Publications

Crimes Against Humanity: Repairing Title 18's Blind Spots

Author(s): 
Beth Van Schaack
Publication Date: 
December 17, 2015
Publication Type: 
Academic Writing

This is a contribution to a feshrift devoted to Professor William Schabas. It takes as its starting point President Obama's atrocities prevention and response initiative, a key product of which has been a concerted inter-agency effort to improve the United States' ability to prosecute atrocity crimes by closing gaps in our penal and immigration codes and preventing this country from serving as a safe haven for abusers.

Keeping Secrets

Author(s): 
Henry Corrigan-Gibbs
Publication Date: 
November 7, 2014
Publication Type: 
Other Writing

What ifyour research could help solve a looming national problem, but government officials thought publishing it would be tantamount to treason? A Stanford professor and his graduate students found themselves in that situation 37 years ago, when their visionary work on computer privacy issues ran afoul of the National Security Agency. At the time, knowledge of how to encrypt and decrypt information was the domain of government; the NSA feared that making the secrets of cryptography public would severely hamper intelligence operations.

Here’s how Washington weaponized America’s IT companies and why it backfired

Author(s): 
Henry Farrell
Publication Date: 
December 16, 2015
Publication Type: 
Other Writing

Two months ago, the European Court of Justice issued a ruling that effectively invalidated the Safe Harbor arrangement, an agreement that big U.S. multinationals and e-commerce firms use to move personal information across the Atlantic. The court’s ruling was largely motivated by the threat that U.S. surveillance undermined the privacy rights of European citizens.

OmniCISA Pits DHS Against the FCC and FTC on User Privacy

Author(s): 
Jennifer Granick
Publication Date: 
December 15, 2015
Publication Type: 
Other Writing

On Friday, Congress will vote on a mutated version of security threat sharing legislation that had previously passed through the House and Senate. These earlier versions would have permitted private companies to share with the federal government categories of data related to computer security threat signatures. Companies that did so would also receive legal immunity from liability under the Electronic Communications Privacy Act (ECPA) and other privacy laws.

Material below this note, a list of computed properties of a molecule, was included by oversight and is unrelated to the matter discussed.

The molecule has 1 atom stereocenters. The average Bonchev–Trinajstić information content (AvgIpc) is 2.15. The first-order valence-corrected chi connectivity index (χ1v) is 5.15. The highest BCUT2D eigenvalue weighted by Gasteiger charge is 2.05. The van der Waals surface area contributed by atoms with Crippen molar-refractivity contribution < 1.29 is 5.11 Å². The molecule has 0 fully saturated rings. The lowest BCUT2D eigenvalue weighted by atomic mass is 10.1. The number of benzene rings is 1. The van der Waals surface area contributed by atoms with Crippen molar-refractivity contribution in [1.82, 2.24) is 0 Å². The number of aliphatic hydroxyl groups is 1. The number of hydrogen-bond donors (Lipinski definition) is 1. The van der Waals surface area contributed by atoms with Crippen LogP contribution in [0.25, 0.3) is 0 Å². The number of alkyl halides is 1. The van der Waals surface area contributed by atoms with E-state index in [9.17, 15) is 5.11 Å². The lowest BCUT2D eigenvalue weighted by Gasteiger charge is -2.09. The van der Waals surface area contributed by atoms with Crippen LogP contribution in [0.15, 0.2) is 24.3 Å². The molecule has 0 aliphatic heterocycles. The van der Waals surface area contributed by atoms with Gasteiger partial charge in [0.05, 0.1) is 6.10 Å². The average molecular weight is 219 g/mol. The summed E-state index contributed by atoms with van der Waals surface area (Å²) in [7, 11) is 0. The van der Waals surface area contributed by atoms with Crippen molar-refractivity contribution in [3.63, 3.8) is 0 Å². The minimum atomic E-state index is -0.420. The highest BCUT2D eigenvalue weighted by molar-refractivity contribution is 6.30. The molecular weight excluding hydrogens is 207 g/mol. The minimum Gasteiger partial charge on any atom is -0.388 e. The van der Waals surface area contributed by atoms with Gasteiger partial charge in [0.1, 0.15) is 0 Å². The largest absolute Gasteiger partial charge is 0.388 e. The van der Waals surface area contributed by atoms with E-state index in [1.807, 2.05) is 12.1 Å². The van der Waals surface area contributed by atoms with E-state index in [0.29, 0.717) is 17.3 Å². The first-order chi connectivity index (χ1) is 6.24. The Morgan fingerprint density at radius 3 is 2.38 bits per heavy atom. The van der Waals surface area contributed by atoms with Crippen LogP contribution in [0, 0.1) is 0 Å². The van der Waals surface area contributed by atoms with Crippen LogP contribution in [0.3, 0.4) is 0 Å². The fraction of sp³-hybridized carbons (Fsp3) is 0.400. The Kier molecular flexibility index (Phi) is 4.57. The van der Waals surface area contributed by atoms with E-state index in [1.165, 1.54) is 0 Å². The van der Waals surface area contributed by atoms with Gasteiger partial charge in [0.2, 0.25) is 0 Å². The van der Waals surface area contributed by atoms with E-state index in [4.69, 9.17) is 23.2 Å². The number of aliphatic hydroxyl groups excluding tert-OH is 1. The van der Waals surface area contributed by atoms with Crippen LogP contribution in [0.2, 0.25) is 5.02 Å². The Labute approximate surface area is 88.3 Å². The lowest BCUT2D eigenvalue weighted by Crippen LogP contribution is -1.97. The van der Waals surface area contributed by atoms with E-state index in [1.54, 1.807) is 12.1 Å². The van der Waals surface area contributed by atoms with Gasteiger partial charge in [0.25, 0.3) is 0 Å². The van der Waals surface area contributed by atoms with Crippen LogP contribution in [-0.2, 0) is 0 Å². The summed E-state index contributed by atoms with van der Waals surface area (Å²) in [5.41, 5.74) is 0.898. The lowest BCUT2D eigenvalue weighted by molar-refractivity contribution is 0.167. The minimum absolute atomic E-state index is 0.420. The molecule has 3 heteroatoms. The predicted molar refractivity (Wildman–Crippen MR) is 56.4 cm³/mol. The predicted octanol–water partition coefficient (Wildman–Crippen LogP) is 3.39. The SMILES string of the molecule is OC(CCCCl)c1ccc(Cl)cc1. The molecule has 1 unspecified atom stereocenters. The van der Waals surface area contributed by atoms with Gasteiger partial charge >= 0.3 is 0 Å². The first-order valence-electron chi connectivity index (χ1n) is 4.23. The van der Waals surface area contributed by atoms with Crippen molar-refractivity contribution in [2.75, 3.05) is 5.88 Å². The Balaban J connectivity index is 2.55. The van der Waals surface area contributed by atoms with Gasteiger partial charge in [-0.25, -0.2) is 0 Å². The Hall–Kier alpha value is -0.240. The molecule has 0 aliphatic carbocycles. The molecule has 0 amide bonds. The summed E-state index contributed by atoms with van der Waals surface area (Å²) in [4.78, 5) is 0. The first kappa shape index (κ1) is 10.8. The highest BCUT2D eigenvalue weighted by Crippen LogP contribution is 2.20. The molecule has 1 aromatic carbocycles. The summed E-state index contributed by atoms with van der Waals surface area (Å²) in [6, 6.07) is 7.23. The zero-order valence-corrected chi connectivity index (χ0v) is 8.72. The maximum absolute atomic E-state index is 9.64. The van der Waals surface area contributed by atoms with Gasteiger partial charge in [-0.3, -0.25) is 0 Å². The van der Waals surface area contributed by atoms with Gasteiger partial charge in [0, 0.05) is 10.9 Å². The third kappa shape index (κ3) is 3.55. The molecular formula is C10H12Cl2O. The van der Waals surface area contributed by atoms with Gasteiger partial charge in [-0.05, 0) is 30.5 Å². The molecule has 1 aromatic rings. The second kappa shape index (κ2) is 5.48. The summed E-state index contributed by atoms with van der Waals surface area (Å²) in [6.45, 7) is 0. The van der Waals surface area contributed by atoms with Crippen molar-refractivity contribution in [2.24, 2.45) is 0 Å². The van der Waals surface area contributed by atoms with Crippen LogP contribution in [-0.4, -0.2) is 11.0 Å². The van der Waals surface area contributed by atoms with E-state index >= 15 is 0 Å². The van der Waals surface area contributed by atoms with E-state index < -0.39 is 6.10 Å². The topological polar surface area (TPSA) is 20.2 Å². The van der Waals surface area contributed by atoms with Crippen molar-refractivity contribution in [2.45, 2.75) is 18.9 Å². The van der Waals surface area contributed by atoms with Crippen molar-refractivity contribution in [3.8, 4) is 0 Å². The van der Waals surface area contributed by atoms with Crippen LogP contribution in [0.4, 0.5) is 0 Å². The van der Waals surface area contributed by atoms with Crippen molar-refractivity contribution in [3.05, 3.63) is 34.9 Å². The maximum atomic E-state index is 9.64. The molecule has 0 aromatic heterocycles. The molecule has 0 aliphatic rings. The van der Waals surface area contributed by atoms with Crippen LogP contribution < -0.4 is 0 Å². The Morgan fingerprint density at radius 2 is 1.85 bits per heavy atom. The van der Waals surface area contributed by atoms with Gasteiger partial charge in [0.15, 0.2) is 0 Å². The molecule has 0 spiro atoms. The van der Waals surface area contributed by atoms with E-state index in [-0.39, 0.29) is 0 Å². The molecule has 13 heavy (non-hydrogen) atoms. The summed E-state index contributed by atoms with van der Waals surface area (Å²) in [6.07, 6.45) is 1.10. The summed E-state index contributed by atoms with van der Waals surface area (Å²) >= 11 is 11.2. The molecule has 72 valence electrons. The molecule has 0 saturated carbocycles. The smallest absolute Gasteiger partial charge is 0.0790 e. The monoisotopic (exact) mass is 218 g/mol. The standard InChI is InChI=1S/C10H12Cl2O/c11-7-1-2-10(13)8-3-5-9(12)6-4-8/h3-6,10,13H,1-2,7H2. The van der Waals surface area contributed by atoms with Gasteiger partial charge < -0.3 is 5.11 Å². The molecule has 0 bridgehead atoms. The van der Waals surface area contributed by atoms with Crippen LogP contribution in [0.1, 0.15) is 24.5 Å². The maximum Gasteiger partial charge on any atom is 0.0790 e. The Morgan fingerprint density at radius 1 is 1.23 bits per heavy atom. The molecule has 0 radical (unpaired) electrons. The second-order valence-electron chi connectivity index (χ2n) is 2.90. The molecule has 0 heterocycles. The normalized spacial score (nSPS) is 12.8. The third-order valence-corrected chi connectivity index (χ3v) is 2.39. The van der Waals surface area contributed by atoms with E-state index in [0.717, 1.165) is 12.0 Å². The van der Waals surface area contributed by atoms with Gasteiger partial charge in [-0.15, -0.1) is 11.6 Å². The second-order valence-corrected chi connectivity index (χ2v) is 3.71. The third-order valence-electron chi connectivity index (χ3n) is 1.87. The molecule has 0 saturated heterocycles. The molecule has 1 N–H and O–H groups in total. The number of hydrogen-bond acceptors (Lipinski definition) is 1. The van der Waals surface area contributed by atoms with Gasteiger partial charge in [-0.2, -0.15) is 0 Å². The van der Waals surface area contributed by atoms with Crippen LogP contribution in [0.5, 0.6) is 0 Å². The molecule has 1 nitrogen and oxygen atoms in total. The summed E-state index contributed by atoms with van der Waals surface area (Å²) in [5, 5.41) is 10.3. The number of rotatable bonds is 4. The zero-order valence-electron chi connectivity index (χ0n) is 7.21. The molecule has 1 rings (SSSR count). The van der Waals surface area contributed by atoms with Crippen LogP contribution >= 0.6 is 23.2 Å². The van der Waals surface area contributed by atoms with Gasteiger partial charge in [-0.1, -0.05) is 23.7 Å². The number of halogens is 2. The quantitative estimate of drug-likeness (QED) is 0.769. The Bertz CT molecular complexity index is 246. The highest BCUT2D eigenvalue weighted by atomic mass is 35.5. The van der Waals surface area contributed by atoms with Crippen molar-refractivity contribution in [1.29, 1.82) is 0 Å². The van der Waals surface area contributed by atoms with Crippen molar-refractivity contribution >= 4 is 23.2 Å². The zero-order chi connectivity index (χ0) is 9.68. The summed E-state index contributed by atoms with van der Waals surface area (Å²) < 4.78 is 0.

The Transatlantic Data War

Author(s): 
Henry Farrell
Publication Date: 
December 15, 2015
Publication Type: 
Other Writing

Last October, the European Court of Justice struck down the Safe Harbor agreement, a 15-year-old transatlantic arrangement that permitted U.S. companies to transfer data, such as people’s Google-search histories, outside the EU.

Don’t Forget the Other Legal Issues in the 9/11 Trial

Author(s): 
Beth Van Schaack
Publication Date: 
December 14, 2015
Publication Type: 
Other Writing

This post is the latest installment of our “Monday Reflections” feature, in which a different Just Security editor examines the big stories from the previous week or looks ahead to key developments on the horizon.

Europe Is About to Adopt Bad Net Neutrality Rules. Here’s How to Fix The

Author(s): 
Barbara van Schewick
Publication Date: 
October 22, 2015
Publication Type: 
Other Writing

On Tuesday, October 27, the European Parliament will vote on rules intended to protect network neutrality in the European Union (EU). However, the proposal about to be adopted fails to deliver network neutrality to the EU and is much weaker than current net neutrality rules in the United States. Fortunately, it’s not too late to change course. Members of Parliament can still secure meaningful network neutrality for Europe — if they adopt key amendments on Tuesday.

Donald Trump’s attacks on Muslims fit a pattern of persecution. Just ask Jews, Catholics and Mormons.

Author(s): 
Henry Farrell
Publication Date: 
December 8, 2015
Publication Type: 
Other Writing

David T. Smith (@dtsmith_sydney) is a senior lecturer at the United States Studies Centre and the Department of Government and International Relations at the University of Sydney. His new book, “Religious Persecution and Political Order in the United States” came out two weeks ago, right at the beginning of the current controversies about the treatment of Muslims in the U.S., which have culminated in Donald Trump’s proposal to bar all Muslims from traveling to the U.S. I carried out an email interview with him.

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